Prime Minister John Key has stepped in to put an end to a bidding war over television coverage of the 2011 Rugby World Cup.
The tournament will be held in New Zealand from 9 September, with the final being played at Eden Park in Auckland on 23 October 2011.
The Maori Television Service (MTS) is to lead a joint bid with Television New Zealand and TV3 for free-to-air rights following a meeting in Auckland on Wednesday.
It was revealed on Tuesday that the Government had offered financial support to state broadcaster TVNZ for a joint bid with rival network TV3, giving it the edge over a bid by Maori Television.
The MTS bid had been boosted with $3 million of funding from the Ministry of Maori Development, Te Puni Kokiri.
However, Mr Key intervened on Wednesday to end the bidding war, funded in part by taxpayer money, saying the process has been far from perfect.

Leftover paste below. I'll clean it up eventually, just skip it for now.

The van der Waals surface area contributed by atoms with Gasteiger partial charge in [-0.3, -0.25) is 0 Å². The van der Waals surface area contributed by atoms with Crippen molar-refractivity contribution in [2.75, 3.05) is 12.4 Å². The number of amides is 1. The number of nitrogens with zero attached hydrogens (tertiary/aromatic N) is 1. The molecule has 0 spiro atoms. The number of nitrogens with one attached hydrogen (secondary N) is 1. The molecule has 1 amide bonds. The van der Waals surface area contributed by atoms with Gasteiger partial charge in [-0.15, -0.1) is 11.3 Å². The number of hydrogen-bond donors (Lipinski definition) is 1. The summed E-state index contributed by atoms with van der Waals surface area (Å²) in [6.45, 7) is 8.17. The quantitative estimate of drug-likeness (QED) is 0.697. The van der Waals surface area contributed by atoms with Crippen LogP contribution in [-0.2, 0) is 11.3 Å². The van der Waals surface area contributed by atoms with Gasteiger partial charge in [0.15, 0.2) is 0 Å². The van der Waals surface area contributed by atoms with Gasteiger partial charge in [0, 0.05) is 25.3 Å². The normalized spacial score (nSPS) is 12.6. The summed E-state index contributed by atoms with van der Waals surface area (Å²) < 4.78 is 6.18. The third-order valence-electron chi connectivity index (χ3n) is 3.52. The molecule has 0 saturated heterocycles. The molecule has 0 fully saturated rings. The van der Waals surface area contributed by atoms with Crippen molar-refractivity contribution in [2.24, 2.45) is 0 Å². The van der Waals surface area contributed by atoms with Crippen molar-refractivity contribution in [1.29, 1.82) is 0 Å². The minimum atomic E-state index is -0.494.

The Prime Minister directed the broadcasters to work together toward one bid and that the Government prefers that MTS take the lead, with TVNZ and TV3 playing a role.
A spokesman for the Prime Minister says the situation is not fully resolved, but things are on the right track. TVNZ has withdrawn its bid, while Maori TV's remains on the table.
Maori Party leader and Maori Affairs Minister Pita Sharples has been scathing of the Government's backing of TVNZ's counter-bid. He described the development as a win for MTS.
Mr Key has maintained the most important aspect of the successful bidder is wide coverage, but says promotion of the 2011 Rugby World Cup to ensure good ticket sales is also important.
Ticket sales are the Government's only revenue stream from the event.
Mr Key says he does not believe the issue has damaged his or the National Government's relationship with the Maori Party.
Meanwhile, World Cup minister Murray McCully is denying Maori Party accusations that he tried to derail the original Maori Television bid.